Next up, we have the Bluetooth technology. This allows the user to connect the headset to their mobile phone so that they can listen to music and take phone calls. But to be honest, doing either of those things while in control of a firearm is never a good idea. However, it could be argued that it is a useful feature if others need to get in touch with you in an emergency.
Power comes from a lithium battery pack that holds an impressive 14+ hours of charge. If it runs out at an inconvenient time, then it can be removed and replaced with three AAA batteries. Nice! It’s located in the left earpiece, under a battery cover that is secured by a finger manipulated latch. Just below this is a flexible rubber tab that conceals the micro USB charging port and LED charging indicator light. To top everything off, there is an automatic power-off feature that activates after 4 hours.
There are four rubberised control buttons located on the right earpiece. The central one is described as a ‘Multi-Function Button’(MFB) and as the name suggests, is used for a variety of tasks. It accepts single press inputs as well as holds from 1 to 7 seconds. Its primary function is as the power on/off button but it can also be used to skip music tracks and play or pause songs. It can also be used to answer, reject and end phone calls or even to activate Siri or the Google assistant! To the left of the MFB is a pair of buttons that controls music/ Bluetooth volume and to the right, a pair that adjust the volume of the TSC.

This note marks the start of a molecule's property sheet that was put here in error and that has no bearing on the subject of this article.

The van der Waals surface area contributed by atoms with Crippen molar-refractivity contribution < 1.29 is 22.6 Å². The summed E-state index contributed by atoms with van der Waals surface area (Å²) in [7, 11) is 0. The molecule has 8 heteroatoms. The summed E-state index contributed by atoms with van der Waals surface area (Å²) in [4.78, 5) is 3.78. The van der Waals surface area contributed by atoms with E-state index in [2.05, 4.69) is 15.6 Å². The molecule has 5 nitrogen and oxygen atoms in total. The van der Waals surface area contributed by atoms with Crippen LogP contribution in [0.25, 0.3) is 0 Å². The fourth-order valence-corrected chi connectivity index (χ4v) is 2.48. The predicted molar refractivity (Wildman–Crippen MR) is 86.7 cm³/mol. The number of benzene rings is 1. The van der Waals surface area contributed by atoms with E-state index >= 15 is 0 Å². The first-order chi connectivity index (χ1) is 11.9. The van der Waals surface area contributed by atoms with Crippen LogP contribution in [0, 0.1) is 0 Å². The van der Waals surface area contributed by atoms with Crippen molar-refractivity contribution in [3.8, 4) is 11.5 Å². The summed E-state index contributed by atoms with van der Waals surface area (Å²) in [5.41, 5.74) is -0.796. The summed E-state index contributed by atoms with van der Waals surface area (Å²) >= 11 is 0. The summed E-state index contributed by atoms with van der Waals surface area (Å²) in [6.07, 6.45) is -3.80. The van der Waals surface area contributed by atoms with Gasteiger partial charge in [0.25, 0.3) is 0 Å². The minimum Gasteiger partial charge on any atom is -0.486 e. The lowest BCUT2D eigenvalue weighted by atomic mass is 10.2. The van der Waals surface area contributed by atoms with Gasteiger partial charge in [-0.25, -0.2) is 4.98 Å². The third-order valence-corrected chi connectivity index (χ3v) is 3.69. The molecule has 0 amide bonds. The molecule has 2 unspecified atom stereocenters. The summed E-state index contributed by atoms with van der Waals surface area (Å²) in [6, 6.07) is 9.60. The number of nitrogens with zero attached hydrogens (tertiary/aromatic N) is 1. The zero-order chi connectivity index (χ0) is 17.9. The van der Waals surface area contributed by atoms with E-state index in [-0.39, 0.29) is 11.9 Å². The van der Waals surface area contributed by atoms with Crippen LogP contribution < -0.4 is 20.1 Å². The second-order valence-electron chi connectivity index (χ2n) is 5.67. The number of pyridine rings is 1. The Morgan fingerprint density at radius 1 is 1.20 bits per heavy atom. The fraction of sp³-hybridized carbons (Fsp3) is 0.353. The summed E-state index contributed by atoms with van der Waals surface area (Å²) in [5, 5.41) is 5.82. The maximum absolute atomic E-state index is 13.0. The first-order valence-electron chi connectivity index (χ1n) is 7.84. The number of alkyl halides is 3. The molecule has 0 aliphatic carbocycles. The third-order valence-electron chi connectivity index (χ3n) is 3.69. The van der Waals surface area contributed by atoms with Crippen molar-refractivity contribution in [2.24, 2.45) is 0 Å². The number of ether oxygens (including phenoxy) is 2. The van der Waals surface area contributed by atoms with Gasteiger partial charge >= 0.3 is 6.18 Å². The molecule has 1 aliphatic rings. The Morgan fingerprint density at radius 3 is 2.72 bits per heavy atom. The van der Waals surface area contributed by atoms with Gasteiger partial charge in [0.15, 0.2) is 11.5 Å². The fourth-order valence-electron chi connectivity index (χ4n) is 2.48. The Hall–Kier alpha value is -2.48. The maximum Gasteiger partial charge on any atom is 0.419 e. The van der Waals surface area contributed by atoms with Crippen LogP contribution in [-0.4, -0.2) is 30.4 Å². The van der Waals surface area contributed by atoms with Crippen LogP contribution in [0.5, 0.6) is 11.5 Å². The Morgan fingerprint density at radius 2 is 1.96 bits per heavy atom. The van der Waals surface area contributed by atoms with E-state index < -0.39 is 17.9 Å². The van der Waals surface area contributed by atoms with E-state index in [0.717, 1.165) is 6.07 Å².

Straight from the off, I found the instructions easy to follow and the setup, including the Bluetooth, was a breeze. Charging was quick and easy and after a lot of use, I have yet to run out of power from the first charge. Once you learn to navigate the controls it is all pretty simple, though you would have to use some of the features regularly in order to remember what you need to press and for how long.
Initially, I was worried about the profile of the earpieces and the notion that a gun’s cheekpiece might contact the base and lift them away from my ear. I am pleased to report that this didn’t happen with any of the rifles I used.
In use, I found the ear defenders easy to adjust and the memory foam ear cushions extremely comfortable. However, the headband could do with a little more padding. I did like the fact the ventilation gap in the headband was wide enough to accommodate the top button on my cap, so it didn’t get pushed into the top of my head, which is a common issue with some ear defenders.
I had the opportunity to test the DEFY indoors and outdoors at the range. I used an unmoderated .223 straight pull and bolt action .375 Ruger as well as a moderated 6.5 Creedmoor. As expected, I still needed to double-up and wear plugs indoors when shooting the unmoderated rifles, but outdoors the Sport DEFY were spot on. I was particularly impressed by the TSC, which can be very sensitive if you crank it up. It provided brilliant 360° awareness. Overall, a great option for anyone looking for some decent hearing protection.